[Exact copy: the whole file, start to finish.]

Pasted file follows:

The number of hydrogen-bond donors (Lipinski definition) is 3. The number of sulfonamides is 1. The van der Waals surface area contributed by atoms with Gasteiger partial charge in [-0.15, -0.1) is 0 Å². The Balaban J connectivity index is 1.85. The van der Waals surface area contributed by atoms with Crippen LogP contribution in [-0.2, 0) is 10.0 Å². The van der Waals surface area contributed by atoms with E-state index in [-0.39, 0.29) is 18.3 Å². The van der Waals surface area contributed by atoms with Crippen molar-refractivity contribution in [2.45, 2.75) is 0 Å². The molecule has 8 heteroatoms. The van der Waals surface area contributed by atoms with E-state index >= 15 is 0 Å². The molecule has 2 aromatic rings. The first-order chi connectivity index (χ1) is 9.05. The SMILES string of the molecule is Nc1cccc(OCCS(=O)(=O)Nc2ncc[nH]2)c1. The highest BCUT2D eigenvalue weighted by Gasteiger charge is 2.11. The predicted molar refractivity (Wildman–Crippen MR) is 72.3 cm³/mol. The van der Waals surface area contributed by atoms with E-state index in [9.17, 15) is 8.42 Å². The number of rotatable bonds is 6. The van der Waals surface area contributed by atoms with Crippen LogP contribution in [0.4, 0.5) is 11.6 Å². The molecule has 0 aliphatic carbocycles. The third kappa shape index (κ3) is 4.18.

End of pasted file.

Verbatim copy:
The number of hydrogen-bond donors (Lipinski definition) is 3. The number of sulfonamides is 1. The van der Waals surface area contributed by atoms with Gasteiger partial charge in [-0.15, -0.1) is 0 Å². The Balaban J connectivity index is 1.85. The van der Waals surface area contributed by atoms with Crippen LogP contribution in [-0.2, 0) is 10.0 Å². The van der Waals surface area contributed by atoms with E-state index in [-0.39, 0.29) is 18.3 Å². The van der Waals surface area contributed by atoms with Crippen molar-refractivity contribution in [2.45, 2.75) is 0 Å². The molecule has 8 heteroatoms. The van der Waals surface area contributed by atoms with E-state index >= 15 is 0 Å². The molecule has 2 aromatic rings. The first-order chi connectivity index (χ1) is 9.05. The SMILES string of the molecule is Nc1cccc(OCCS(=O)(=O)Nc2ncc[nH]2)c1. The highest BCUT2D eigenvalue weighted by Gasteiger charge is 2.11. The predicted molar refractivity (Wildman–Crippen MR) is 72.3 cm³/mol. The van der Waals surface area contributed by atoms with E-state index in [9.17, 15) is 8.42 Å². The number of rotatable bonds is 6. The van der Waals surface area contributed by atoms with Crippen LogP contribution in [0.4, 0.5) is 11.6 Å². The molecule has 0 aliphatic carbocycles. The third kappa shape index (κ3) is 4.18.